Rule 3.10 is similar to Model Rule 3.8(0, but its operative language is broken into two parts – the text of the rule itself, which contains the simple injunction that a prosecutor shall not subpoena an attorney to provide evidence about a current or former client without “prior judicial approval,”
– followed by a “Comment.”

The unique feature of Rule 3.10 appears in the comment, which begins as follows:
It is intended that the required “prior judicial approval” will normally be withheld unless.., the court finds
(1) the information sought is not protected from disclosure by Rule 1.6, the attorney-client privilege or the work product doctrine …. (Emphasis added.)


What makes this provision striking is the fact that Rule 1.6 defines an attorney’s ethical obligation of non-disclosure of client information.

In short, the Pennsylvania Supreme Court explicitly and unambiguously set out to convert an attorney’s personal ethical obligation of non-disclosure into an evidentiary rule equal in stature to the attorney-client privilege and work product doctrine
and enforceable against the government in the person of the prosecutor.

They deliberately made it illegal to prosecute crimes… or to address the failure of the system.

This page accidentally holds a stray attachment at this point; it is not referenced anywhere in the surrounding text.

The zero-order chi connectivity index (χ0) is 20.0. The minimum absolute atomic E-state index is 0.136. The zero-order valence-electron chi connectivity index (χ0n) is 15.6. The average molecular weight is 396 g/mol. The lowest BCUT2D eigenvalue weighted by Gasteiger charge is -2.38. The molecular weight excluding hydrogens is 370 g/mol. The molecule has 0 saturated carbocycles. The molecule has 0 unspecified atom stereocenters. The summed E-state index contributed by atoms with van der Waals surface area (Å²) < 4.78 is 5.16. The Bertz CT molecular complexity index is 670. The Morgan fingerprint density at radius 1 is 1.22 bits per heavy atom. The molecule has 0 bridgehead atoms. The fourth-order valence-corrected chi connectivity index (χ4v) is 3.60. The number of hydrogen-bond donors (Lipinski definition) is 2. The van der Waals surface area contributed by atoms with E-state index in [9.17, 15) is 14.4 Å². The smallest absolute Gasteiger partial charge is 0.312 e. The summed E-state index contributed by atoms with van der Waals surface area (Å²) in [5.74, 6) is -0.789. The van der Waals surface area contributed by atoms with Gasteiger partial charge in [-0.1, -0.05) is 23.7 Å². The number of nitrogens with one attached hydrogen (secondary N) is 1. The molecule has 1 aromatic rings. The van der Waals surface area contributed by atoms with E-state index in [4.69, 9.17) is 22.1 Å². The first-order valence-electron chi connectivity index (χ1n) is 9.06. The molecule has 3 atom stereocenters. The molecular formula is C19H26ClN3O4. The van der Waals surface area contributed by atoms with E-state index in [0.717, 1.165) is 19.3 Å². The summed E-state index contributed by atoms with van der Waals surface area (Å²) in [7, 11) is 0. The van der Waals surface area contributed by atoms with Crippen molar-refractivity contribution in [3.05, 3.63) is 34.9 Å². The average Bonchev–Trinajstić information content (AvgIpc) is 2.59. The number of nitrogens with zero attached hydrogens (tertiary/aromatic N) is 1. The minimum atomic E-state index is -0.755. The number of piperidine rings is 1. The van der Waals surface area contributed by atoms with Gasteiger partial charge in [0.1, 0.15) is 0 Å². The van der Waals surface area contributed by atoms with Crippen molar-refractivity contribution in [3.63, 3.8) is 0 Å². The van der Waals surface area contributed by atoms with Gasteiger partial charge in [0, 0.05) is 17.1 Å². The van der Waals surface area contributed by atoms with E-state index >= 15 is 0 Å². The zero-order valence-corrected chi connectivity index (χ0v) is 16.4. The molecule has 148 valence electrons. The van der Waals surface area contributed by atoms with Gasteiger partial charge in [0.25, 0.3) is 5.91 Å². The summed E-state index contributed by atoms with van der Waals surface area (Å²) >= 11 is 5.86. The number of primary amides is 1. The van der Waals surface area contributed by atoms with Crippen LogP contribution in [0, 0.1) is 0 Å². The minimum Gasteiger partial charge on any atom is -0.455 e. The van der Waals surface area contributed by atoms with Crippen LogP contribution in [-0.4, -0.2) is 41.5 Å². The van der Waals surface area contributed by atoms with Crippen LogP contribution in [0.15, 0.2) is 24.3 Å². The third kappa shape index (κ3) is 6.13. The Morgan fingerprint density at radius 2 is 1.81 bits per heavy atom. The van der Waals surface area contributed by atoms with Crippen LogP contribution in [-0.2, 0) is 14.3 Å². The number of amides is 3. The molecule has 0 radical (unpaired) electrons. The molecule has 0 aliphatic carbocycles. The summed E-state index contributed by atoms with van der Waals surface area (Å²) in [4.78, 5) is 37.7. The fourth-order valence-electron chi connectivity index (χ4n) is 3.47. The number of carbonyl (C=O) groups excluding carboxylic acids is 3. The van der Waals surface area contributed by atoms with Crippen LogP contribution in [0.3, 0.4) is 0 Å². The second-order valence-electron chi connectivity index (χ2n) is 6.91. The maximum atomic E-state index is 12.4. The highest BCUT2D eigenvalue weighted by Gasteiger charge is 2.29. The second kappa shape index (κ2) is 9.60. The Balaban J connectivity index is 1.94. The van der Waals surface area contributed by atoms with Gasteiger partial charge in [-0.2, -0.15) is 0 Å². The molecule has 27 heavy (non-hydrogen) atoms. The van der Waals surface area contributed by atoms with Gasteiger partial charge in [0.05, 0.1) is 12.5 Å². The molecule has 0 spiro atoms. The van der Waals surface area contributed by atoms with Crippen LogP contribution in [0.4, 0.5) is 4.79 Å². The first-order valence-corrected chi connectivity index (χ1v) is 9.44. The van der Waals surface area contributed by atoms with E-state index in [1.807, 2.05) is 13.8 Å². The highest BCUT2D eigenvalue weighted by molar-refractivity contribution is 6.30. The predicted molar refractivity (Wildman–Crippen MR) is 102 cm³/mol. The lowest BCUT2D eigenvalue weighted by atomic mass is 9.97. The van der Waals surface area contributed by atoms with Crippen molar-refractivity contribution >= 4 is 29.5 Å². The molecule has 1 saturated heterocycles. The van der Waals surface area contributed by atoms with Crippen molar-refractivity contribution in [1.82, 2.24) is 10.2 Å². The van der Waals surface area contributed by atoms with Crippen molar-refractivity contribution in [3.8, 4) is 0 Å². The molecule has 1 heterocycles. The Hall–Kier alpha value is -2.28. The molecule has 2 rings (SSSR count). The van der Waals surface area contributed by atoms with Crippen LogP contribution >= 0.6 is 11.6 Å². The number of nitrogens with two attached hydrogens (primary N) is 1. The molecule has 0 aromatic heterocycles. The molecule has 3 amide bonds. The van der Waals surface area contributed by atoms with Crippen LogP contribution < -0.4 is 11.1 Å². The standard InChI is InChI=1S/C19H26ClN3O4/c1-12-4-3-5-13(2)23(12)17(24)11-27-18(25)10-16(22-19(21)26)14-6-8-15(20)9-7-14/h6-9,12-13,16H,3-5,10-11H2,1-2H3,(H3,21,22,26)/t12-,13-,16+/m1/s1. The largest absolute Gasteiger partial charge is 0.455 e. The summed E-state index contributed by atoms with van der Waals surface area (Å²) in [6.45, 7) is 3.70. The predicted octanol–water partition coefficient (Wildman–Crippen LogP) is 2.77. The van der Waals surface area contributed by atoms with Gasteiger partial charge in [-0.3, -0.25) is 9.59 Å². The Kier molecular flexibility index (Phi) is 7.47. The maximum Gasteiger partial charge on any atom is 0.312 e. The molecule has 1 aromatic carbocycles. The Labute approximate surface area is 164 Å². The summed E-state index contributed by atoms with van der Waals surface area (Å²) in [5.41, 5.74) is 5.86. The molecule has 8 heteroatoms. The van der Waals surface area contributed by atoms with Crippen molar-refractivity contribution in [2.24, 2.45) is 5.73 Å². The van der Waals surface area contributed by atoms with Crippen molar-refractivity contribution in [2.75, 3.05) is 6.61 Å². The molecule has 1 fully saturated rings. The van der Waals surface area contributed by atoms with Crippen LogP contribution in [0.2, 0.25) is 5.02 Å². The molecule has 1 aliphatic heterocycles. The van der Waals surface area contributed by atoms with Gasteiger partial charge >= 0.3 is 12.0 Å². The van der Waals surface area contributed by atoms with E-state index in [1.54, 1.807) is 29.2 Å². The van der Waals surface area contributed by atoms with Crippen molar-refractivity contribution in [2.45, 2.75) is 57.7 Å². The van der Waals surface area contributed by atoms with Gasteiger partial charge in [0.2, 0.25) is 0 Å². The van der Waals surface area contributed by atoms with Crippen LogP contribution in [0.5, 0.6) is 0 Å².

When the judiciary and the entire legal profession dismissed the basic rights of the people, they created a void, an imbalance, an irreparable violation of the public trust. You can’t fix it when you have destroyed and killed so many people deliberately to conceal the sedition and treason.

America was so pre-occupied blaming everyone else for the failure, so preoccupied with protecting freedom by denying freedom… America never noticed the judiciary initiated an anarchy that has torn so many people’s lives apart.

The Judiciary broke the Constitution.
The Legislative watched.
The Executive Branch prepares for martial law, because it’s a likely outcome once the anarchy crosses a threshold.

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